Very difficult situation as the oxide is much more inert and non-reactive than the base metal and of course your stanchions are mounted to a deck
substrate which also is likely to be much less inert. Acid strong enough to dissolve the oxide will corrode everything else and is hazardous.
I suspect physical force, torque is a potential.
The two aluminum
surfaces are likely to gaul together if you can break the bond, which bonding has caused by having formed oxide bridging, basically like a chemical weldment.
A stainless steel
bolt and aluminum
could cause galvanic corrosion
Snipet of guidance:
It is no doubt that stainless steel
screws are the best when it comes to holding together materials such as aluminum sheets
so that when faced with a variety of elements they do not break open. However, the dissimilar nature of these two metals puts them at risk of getting corroded resulting in their destruction altogether. Steel
screws can be used with aluminum but some precautions must be taken if they are to work
Tips to consider when using stainless screws on aluminum
Do not expose to water
is an electrolyte that can easily corrode either the aluminum or stainless steel material when they come into contact with each other. Therefore, it is important to always separate the two metals as soon as possible especially if the environment
has salty water or anything close to it.
To reduce chances of the metals getting corroded reduce the contact the two metals have by creating a non-reactive barrier. The best barrier material is plastic washers which ensure that the metals are sealed at their point of contact. Also, to reduce their contact with water, connecting points can be protected using tape or even paint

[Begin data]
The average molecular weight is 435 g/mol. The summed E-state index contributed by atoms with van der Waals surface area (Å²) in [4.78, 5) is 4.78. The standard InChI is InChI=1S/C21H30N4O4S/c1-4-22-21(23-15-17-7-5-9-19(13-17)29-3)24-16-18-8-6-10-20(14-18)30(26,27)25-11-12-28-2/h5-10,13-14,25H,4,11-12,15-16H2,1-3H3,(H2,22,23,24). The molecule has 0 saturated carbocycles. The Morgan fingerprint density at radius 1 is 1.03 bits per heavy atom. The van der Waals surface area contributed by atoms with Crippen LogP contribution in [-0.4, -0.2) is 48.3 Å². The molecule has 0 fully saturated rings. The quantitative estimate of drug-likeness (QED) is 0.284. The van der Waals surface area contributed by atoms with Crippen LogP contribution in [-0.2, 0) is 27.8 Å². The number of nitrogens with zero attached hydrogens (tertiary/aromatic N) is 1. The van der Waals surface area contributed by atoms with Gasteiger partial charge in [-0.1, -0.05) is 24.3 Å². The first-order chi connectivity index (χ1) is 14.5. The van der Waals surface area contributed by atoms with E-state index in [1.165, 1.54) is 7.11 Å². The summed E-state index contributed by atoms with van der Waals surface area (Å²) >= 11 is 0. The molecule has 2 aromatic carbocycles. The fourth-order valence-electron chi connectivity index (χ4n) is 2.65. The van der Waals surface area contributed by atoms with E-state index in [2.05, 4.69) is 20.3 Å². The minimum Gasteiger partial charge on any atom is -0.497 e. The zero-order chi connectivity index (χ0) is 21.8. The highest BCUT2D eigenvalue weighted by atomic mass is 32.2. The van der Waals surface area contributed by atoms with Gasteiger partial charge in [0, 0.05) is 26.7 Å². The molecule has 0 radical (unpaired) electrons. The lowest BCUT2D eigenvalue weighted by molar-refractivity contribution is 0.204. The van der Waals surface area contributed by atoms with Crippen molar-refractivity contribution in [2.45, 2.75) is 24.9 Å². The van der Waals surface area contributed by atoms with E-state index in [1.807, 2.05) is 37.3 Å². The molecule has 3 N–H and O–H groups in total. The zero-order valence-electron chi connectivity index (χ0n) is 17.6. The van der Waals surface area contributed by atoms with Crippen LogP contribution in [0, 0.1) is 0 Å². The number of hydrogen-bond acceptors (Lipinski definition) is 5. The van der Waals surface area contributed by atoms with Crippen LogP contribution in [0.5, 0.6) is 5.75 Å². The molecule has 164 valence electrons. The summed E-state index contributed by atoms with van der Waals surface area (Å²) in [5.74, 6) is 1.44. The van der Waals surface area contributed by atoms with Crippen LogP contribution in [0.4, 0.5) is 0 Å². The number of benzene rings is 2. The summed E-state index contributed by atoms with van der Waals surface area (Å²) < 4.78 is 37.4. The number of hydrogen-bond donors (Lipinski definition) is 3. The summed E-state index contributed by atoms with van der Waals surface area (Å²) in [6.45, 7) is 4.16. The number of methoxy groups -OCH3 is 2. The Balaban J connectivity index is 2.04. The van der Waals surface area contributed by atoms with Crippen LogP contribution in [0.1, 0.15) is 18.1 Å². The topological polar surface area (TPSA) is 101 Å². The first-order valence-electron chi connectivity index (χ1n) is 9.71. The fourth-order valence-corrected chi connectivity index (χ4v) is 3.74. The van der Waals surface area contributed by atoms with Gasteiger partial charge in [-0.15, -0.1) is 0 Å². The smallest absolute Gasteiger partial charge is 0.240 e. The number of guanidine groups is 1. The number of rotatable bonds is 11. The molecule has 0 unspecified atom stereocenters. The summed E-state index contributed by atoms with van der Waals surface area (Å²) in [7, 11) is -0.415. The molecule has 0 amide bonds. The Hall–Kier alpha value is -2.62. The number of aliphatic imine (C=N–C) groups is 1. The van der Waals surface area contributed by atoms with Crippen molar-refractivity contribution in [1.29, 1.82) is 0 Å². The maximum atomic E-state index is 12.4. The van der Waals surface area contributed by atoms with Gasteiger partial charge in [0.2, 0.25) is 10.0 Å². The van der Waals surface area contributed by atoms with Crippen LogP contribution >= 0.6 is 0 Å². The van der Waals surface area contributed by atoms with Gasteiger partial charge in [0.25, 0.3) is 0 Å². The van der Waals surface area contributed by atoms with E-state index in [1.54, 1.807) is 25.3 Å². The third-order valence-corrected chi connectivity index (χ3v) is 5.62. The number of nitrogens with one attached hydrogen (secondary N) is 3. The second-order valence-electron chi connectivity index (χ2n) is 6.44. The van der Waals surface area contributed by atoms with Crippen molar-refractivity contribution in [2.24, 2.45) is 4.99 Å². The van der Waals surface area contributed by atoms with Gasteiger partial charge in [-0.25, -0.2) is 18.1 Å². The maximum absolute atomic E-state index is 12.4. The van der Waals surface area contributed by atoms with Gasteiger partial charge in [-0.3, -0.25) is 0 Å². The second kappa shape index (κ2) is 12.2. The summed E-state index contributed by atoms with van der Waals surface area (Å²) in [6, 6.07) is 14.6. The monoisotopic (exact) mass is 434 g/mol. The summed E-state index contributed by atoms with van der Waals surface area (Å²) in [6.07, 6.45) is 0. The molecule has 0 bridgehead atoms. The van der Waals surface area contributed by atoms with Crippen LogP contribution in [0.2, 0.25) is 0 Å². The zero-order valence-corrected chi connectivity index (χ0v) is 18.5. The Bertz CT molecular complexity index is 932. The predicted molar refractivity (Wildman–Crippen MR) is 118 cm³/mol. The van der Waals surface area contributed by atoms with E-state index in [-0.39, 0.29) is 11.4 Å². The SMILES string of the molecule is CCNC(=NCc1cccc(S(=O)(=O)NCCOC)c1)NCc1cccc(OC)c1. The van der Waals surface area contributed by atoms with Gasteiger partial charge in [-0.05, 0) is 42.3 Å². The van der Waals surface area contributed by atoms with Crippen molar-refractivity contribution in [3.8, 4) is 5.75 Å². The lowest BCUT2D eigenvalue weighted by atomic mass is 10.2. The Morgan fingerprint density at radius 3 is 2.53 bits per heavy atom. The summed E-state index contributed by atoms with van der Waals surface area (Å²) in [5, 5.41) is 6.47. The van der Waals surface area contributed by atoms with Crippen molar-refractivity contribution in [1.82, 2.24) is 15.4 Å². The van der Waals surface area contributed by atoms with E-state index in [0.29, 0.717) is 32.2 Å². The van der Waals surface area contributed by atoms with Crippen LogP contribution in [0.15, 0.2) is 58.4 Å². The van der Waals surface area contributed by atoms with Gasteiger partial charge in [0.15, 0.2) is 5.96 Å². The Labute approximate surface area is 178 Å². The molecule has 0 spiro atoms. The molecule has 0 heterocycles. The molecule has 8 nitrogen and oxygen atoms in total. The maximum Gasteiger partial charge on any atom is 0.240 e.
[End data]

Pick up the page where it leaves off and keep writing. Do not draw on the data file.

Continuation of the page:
depending on your preference.
Check the surface area of metals
Always ensure that the aluminum part of the material is larger than the stainless steel screws to avoid it being eaten away. Aluminum which has an anodic nature will quickly disintegrate when it comes into contact with salty water, and will do the same when its surface area is less than that of stainless steel.
On this subject purely discouragement from other forum threads:
"Well, if they are Aluminium stanchions in aluminium bases bolted to the toerail with stainless screws and bolted through the deck
, just like my Moody 33, then it's practically impossible to remove the stanchion without destroying the base. New bases are supplied with a plastic liner between the post and the base. The reason they corrode solid is aluminium post in aluminium base with stainless bolts & split pins continually washed with salt water
in a big way. The only way to remove the post is to destroy the base(probably damaging the post in the process) using a combination of drilling/hammering/disc cutter
& any other method you can think of. Liquids and heat I found were not any good. The other problem is access to the nuts inside under the deck, as soon as you turn them the bolt turns as well, sometimes you are lucky and you can get them off. I found I had to drill out the countersunk screws which hold the bases to the toerail.
If you are lucky you'll get the stanchion complete with base off in one piece, if not they will both be damaged beyond repair.
I found it took anything from ½ hr to 4 hours for each stanchion. It took two winters to complete the job.
Bases and stanchions still available from chandlers & internet
& ebay. Not cheap
if bought from chandlers. Negotiate to get a good deal. Use dichromate paste when reassembling to prevent corrosion between stainless & aluminium."
You are wasting time even trying wonder sprays. The products of corrosion on ally are more bulky than the ally metal so as a pipe in socket joint corrodes it gets ever tighter.
Most effective way is to remove stanchion and base, put the stanchion in the vice and leave the blowlamp playing on the base itself for 10 mins or so. Then use a stilson.
The less frustrating way is to junk the lot and replace with new.
Am about to try the same task today, for the third time on my boat
. The blowlamp has finally worked before but this time...... we shall see